Last edited by GenoMax; 08-28-2012 at 04:03 AM.
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Old 08-28-2012, 05:29 AM   #13
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Probably i do not explained well. A control lane is already defined in the current run.
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Old 08-28-2012, 09:21 AM   #14
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Is this a GAIIx run (based on your comments about saving "images", I assume it is)?

The option "--control-lane=X" is to be used with bustard after the run completes. This does require that the lane "X" be marked as "control" during the run (which you have done).

If the cluster detection is messed up (are you able to see well separated clusters or are they very dense in the images, sort of like overgrown bacterial colonies) then your options are limited for salvaging this run, as Simon has already indicated.


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Probably i do not explained well. A control lane is already defined in the current run.
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Old 08-28-2012, 12:35 PM   #15
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Quote:
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Is this a GAIIx run (based on your comments about saving "images", I assume it is)?
Yes is a GAIIx run

Quote:
Originally Posted by GenoMax View Post
The option "--control-lane=X" is to be used with bustard after the run completes. This does require that the lane "X" be marked as "control" during the run (which you have done).
Thanks for your comments. All that can help us to not waste all data is appreciated.
However, if in the current run already the option of use a control lane is used, in what can help us reprocess with the same option without any other change?

Sorry if i do not understand you.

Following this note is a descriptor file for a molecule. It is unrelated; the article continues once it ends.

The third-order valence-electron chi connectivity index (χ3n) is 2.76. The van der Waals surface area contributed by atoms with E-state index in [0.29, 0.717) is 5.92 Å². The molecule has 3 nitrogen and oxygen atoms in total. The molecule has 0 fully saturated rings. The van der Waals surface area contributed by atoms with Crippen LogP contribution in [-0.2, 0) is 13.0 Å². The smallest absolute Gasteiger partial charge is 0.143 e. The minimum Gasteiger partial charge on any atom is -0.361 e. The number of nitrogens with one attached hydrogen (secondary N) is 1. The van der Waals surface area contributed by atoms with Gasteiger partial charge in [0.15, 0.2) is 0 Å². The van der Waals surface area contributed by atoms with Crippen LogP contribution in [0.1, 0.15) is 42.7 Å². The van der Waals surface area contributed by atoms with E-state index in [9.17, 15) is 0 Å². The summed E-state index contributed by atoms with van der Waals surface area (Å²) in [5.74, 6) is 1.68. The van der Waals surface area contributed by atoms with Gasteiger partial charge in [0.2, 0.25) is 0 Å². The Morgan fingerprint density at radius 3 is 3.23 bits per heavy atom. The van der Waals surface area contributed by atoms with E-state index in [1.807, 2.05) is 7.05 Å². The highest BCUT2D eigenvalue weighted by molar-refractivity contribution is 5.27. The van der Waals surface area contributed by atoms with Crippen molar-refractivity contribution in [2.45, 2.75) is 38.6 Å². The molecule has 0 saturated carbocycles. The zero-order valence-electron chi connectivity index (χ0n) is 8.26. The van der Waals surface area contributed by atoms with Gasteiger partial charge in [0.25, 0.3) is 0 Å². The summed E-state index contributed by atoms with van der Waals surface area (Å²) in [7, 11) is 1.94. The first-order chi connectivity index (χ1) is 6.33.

Quote:
Originally Posted by GenoMax View Post
If the cluster detection is messed up (are you able to see well separated clusters or are they very dense in the images, sort of like overgrown bacterial colonies) then your options are limited for salvaging this run, as Simon has already indicated.
Is difficult to delimit between high number of cluster and overload. I think that not is a problem of overload because in another lane with a similar library mixed 50%-50% with a non-biased sample we obtain the expected number of cluster.
Additionaly, in first cycles during incorporation step we saw a very, very high number of spots in red and much lower in green. After a few cycles, the number of red and green spots looks similar.
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Old 08-29-2012, 01:04 AM   #16
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Quote:
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The option "--control-lane=X" is to be used with bustard after the run completes. This does require that the lane "X" be marked as "control" during the run (which you have done).
IMHO this is not necessary; Lane X should look good, that's more important :-) We do this from time to time with chipseq data.
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Old 08-29-2012, 01:27 AM   #17
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Probably i do not explained well. A control lane is already defined in the current run.
If there was a control lane defined then there should be no need to go messing about with matrix or phasing settings (assuming the control lane looked OK).

If you've still got no clusters then the only remaining remedy would be to run the bclToFastq with the --no-eamss option to see if the qualities temporarily dip and then recover.
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Old 08-29-2012, 04:33 AM   #18
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Thank you all. We will try to do your suggestions when run finish. I hope that not all data go to waste...